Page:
The Mists of Avalon, by Marion Zimmer Bradley

Published 1982
Review by Jenn

Cover of Del Rey Edition OK, how's this for an idea: retell the story of King Arthur at Camelot yet again, only this time, do it from the perspective of the women.

The women of this age-old legend each take a turn at telling the tale, but The Mists of Avalon is mainly Morgan Le Fay's story, the older half-sister of Arthur (who became king of the Britons - we hear your host, Sir Robin, knows something of King Arthur!) and mother of the King's only son. Morgan (or, as Bradley writes it, Morgaine) became, in Malory's words, a "great mistress of magic."

With this particular version, Bradley takes a great number of liberties: besides altering various aspects of the story and its traditional characters somewhat, she at times rather inaccurately portrays differing elements of the religions she delves into with such detail. Religion happens to be the book's main focus - Morgan Le Fay, who becomes the Lady of the Lake, is locked into combat with her younger brother over his struggle to blot out the pagan religions and make Christianity the universal religion of the Isle. Although she ultimately fails, her heavy-handed efforts still turn me off, leaving a bad taste in the reader's mouth akin to the heavy-handedness of the Christian Crusades. Intolerance on both sides abounds in this book, and while Morgaine eventually rises above it by the story's end, her "seeing the light," as it were, comes too late for character redemption - at least in my opinion.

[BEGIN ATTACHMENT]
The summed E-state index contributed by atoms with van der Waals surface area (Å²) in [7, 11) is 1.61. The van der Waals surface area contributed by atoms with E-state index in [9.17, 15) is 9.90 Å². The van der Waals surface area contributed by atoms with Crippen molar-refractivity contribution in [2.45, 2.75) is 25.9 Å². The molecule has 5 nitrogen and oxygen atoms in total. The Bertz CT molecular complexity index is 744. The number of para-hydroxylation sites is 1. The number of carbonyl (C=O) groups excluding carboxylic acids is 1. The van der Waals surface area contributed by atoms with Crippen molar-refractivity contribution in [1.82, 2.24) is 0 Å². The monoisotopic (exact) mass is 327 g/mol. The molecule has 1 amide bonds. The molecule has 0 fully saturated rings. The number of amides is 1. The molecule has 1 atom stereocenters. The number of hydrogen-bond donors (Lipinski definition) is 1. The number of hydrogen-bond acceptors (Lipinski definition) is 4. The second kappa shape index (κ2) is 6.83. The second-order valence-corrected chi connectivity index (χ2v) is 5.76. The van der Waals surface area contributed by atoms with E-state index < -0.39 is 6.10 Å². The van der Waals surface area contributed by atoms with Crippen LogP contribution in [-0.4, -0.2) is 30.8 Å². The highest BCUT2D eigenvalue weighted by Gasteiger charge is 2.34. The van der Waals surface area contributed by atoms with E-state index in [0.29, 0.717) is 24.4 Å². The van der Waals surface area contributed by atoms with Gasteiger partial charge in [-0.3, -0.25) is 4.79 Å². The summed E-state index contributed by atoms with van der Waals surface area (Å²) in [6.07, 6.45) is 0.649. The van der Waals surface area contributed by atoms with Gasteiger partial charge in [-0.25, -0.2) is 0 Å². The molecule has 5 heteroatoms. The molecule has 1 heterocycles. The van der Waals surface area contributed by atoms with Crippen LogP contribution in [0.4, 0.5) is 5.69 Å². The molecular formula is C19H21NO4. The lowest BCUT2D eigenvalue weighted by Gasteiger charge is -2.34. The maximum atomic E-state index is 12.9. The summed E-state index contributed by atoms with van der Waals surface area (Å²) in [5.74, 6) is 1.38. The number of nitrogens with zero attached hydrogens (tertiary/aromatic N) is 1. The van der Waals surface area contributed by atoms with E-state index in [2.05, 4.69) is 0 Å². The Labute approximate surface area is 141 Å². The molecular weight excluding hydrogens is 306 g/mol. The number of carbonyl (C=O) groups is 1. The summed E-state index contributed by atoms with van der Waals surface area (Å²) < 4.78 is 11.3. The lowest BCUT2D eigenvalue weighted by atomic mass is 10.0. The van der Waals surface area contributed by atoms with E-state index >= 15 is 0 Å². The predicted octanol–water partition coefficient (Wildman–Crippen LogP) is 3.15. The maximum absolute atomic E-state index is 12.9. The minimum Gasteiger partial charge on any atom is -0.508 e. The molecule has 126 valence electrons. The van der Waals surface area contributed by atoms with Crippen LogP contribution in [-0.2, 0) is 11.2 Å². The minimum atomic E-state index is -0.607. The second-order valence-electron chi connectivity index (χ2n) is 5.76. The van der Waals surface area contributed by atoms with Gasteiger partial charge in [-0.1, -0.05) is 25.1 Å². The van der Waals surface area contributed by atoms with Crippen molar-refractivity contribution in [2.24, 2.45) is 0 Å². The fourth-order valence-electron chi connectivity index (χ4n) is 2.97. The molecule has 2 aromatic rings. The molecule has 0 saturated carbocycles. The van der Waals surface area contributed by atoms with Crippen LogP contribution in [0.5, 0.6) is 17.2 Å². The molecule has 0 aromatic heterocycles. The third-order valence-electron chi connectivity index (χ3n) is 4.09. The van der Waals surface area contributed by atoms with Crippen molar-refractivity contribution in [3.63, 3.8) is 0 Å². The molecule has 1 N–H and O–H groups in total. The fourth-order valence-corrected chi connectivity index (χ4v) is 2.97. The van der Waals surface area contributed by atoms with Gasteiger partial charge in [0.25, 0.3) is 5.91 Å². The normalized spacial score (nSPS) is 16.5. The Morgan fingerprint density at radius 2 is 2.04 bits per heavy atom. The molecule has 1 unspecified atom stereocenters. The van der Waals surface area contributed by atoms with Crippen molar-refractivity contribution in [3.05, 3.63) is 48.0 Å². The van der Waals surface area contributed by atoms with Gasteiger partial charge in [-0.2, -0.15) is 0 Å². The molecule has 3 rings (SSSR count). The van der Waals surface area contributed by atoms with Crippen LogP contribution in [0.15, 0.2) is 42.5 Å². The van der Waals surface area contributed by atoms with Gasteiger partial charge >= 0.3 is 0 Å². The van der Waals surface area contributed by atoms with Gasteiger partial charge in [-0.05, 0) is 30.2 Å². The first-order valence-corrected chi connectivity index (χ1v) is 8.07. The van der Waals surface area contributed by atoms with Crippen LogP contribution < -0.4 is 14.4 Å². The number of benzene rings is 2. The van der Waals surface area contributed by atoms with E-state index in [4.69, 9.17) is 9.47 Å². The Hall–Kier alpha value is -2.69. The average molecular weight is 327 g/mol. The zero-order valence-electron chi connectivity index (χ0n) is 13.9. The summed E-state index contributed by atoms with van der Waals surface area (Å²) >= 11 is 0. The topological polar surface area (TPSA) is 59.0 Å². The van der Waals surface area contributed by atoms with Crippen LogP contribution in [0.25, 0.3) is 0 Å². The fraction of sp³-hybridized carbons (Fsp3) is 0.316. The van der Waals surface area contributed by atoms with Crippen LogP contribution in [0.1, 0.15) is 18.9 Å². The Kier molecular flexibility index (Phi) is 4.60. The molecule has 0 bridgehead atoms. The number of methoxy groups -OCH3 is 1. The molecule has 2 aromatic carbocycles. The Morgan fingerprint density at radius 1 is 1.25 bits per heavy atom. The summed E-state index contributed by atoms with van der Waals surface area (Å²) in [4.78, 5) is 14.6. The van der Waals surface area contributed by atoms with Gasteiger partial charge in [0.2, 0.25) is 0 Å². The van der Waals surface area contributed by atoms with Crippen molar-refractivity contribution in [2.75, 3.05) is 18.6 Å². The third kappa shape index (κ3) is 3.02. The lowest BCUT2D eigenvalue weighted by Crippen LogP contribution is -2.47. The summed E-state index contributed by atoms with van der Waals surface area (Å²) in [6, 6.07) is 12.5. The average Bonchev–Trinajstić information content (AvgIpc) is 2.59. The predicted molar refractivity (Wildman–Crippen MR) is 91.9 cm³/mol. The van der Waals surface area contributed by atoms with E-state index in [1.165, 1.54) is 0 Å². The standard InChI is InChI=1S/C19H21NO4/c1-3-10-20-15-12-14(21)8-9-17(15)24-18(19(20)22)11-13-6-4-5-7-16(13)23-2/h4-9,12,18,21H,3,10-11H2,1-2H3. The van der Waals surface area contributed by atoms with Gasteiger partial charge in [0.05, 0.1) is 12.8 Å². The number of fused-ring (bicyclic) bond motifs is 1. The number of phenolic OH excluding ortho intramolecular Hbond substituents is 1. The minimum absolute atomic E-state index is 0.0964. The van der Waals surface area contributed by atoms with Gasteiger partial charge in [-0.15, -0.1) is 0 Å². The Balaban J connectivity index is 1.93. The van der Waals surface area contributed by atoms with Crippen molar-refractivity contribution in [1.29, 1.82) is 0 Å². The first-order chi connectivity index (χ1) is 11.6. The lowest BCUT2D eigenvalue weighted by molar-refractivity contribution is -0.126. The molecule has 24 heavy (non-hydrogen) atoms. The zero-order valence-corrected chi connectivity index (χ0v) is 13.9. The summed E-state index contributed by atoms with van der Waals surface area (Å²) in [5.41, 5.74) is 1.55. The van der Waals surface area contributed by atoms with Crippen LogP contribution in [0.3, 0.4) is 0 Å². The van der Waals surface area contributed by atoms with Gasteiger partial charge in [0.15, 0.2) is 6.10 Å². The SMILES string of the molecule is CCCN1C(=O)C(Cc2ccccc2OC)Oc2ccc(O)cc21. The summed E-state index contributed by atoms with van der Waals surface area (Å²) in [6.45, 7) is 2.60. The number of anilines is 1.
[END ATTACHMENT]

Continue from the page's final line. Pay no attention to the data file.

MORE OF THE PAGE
This is not to say Mists does not make for pleasant reading - it does indeed, is nice and long yet an easy read that won't prove over-taxing on the attention span. Arthurian buffs need to add it to the collection: it is a new telling of the mystical story of the enchanted land of Avalon, where in olden times women still wield power over the supernatural as well as in their own world and time. Spending less time on the men in favor of delving into the lives of the female characters, Bradley sheds light on the motivating force behind Morgaine's quest in Arthur's court and Guinivere's struggle between love and duty, guilt and self-awareness that manifests itself in her wavering between the king and her lover, the knight Sir Lancelot.

There is one other problem I have with this book: there are times when Bradley's writing, like the writing of many authors of our sex, borders on the modern harlequin romance - a genre for which I have absolutely no patience, for it seems to me an excuse to write crap and pass it off as art. But these lapses are relatively momentary in nature, and the story itself was worth reading around them.

There are other "Avalon" books by Ms. Bradley: Lady of Avalon, her latest, and Forest House, which is a prequel.